Making New Year's resolutions is a great way to improve your health and personal finances, but you shouldn’t stop with yourself. This year, give your small business the same attention to protect your competitive edge and keep sales flowing.
Start by acknowledging that time is going by, and look for areas that require updates, advises David A. Berkus, a consultant and mentor with SCORE, a nonprofit, nationwide organization sponsored in part by the U.S. Small Business Administration that gives free guidance to entrepreneurs and small businesses.
Showrooms may require trendier designs and color schemes. Tired ad campaigns may need a makeover. Resolve to take a hard look at everything from prices to online strategies.
"We're a society of what's happening now," Berkus said. "You should re-evaluate your business in terms of every product and service."
Berkus recalled a shrewd men's clothier who noticed that handkerchiefs were selling poorly. He gave them greater cachet by making them more expensive. The boost in sales was nothing to sneeze at. Occasionally, a sweeping brand overhaul is the answer – witness Abercrombie & Fitch, a venerable New York brand founded in 1892. After filing for bankruptcy protection in 1976, the company pursued an entirely new demographic with a provocative marketing campaign to great success.
"Here was a staid, old-time clothing store that became hip for kids," Berkus said.
Here are five more resolutions you might consider for the year ahead.
1. Get Out and Connect Face-To-Face With Your Customers
Even in a world gone digital, nothing takes the place of authentic human interaction. A few meaningful moments with real customers or potential clients can result in insights and partnerships that may never come online, said Gwendolyn Wright, founder of The Wright Consultants, a San Francisco-based small-business management company. "You need to be there in person and meet people," Wright said. "How often are you getting out and about in the marketplace? Are you going to conferences? Direct, immediate feedback is so important today. That's different than reading a Yelp review."
2. Safeguard Your Online Reputation
Speaking of Yelp reviews, resolve to pay attention to them – and to set aside time to write reasoned responses. A poor review can fester and cause serious damage to a business unless it is handled appropriately, and that means without appearing bitter or defensive. Reply on the website and take the high road, Wright said. "Either apologize or say thank you for allowing us to do better," she said. Scott Steinberg, author of "The Business Expert's Guidebook," declared that a simple apology is not enough. "Try to make the situation right," he said. "If a customer has had a bad experience – if it's a customer in a restaurant, for example – invite them back in." Good reviews are like gold. Post copies to your website.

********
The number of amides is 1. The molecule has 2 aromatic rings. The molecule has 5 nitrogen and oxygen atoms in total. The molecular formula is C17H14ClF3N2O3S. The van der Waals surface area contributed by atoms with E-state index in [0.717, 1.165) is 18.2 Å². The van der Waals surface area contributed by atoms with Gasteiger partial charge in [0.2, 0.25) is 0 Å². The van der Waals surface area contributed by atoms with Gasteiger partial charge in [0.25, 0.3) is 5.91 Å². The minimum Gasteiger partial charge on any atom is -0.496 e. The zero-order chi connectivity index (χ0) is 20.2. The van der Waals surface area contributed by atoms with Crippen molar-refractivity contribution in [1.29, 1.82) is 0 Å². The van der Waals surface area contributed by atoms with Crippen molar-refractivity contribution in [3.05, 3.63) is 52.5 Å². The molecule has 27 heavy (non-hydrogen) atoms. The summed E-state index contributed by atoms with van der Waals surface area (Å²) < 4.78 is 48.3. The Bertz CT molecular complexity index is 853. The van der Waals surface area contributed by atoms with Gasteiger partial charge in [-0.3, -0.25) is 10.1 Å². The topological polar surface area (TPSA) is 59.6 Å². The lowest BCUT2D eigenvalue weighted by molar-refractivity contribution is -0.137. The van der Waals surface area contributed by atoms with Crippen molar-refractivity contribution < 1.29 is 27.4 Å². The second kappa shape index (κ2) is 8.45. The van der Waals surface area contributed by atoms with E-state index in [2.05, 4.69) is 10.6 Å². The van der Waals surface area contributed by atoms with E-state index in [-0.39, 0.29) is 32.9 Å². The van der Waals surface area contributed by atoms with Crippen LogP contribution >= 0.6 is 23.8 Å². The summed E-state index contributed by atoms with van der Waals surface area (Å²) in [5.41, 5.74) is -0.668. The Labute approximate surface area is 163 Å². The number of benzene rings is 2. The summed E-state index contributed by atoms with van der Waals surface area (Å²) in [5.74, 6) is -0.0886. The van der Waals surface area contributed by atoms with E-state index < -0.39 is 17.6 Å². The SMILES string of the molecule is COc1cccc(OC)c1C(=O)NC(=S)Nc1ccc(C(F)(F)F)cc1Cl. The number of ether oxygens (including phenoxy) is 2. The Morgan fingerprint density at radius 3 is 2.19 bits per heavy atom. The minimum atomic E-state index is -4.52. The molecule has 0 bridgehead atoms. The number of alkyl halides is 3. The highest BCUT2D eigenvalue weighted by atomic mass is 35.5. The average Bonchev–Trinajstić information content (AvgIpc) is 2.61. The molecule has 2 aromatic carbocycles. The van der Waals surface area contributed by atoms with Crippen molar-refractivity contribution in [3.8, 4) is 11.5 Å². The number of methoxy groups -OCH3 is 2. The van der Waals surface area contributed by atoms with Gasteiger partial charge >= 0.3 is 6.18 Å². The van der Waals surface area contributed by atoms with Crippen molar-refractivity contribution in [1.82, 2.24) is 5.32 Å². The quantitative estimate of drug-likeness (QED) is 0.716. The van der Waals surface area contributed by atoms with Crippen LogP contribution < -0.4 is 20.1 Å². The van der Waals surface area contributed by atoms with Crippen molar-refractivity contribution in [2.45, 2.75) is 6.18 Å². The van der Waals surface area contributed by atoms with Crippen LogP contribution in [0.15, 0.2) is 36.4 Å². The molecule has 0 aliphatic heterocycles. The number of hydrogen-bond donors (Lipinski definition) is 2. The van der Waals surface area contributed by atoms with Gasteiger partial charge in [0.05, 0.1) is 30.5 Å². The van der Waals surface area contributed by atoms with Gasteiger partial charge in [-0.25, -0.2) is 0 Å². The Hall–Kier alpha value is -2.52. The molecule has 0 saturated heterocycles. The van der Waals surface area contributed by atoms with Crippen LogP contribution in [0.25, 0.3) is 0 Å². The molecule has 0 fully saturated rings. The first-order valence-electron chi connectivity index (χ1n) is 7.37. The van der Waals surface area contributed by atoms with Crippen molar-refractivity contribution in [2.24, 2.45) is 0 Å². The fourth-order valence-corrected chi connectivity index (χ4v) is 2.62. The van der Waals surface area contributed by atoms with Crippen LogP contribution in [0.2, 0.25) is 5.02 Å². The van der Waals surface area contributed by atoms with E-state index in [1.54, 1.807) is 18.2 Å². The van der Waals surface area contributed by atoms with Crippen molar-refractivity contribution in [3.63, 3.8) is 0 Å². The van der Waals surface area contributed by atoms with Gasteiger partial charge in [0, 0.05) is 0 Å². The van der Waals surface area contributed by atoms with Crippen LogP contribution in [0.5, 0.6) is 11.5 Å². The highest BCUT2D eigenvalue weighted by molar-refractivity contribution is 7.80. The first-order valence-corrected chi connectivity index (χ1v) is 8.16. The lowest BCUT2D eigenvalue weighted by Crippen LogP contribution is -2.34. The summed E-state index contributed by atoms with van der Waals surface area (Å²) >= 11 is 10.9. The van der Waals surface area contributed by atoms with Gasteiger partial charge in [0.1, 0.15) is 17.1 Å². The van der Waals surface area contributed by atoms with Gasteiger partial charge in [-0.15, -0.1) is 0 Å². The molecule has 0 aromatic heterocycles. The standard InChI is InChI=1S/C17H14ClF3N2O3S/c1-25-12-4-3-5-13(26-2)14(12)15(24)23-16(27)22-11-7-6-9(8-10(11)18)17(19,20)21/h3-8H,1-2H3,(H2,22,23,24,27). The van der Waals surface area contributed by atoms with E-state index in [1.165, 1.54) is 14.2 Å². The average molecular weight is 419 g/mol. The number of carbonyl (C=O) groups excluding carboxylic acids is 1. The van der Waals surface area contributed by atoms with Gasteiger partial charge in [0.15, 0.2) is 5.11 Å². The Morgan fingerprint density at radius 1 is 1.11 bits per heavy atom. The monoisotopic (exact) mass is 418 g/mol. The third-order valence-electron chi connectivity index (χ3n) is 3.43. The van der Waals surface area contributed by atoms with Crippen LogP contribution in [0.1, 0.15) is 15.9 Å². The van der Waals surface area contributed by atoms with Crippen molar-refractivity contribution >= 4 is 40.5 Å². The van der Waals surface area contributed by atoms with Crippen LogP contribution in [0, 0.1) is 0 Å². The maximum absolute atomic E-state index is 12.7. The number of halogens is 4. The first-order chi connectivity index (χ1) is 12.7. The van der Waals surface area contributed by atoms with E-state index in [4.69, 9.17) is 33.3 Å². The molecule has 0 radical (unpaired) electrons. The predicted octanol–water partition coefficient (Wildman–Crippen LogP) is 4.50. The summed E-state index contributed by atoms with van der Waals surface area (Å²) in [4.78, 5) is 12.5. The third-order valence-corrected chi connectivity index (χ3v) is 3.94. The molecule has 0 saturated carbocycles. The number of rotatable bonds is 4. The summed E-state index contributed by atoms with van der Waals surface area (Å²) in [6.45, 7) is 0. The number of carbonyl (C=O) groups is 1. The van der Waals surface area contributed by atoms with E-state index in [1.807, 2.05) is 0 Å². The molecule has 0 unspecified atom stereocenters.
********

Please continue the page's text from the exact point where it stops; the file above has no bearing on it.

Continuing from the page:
3. Tell Your Story on Video
"Videos are becoming critically important," Steinberg said. Why? Partly because the Google search algorithm gives high rankings to websites with videos. Customers will find you and see immediately what your business is all about. Although shooting them is easy, you might want to leave it to a professional unless you have the expertise to assure top-quality lighting and sound, said Berkus, the SCORE consultant. Don't turn off potential clients with shadowy images or voices that sound a million miles away.
4. Optimize Your Site for Mobile
Make sure your site translates to the small screen. More than ever, consumers are using their phones to look up products and services and complete transactions using their credit cards or mobile payments, Berkus said. Make it easy for them.
5. Set Yourself Apart
Try harder to define your brand. What makes you unique and worth choosing? "What psychological benefit do you give to buyers?" asked Berkus. For Sleep Number® mattresses, the answer is comfort. TOMS® shoes creates warm fuzzies with its charitable work. "People shouldn't be afraid, if they're a smaller company, to try something like that," Berkus said. "Branding is what you stand for. That's very, very big."
|City National Bank, as a matter of policy, does not give tax, accounting, regulatory or legal advice. The effectiveness of the strategies presented in this document will depend on the unique characteristics of your situation and on a number of complex factors. Rules in the areas of law, tax, and accounting are subject to change and open to varying interpretations. The strategies presented in this document were not intended to be used, and cannot be used for the purpose of avoiding any tax penalties that may be imposed. The strategies were not written to support the promotion or marketing to another person of any transaction or matter addressed. Before implementation, you should consult with your other advisors on the tax, accounting and legal implications of the proposed strategies based on your particular circumstances.|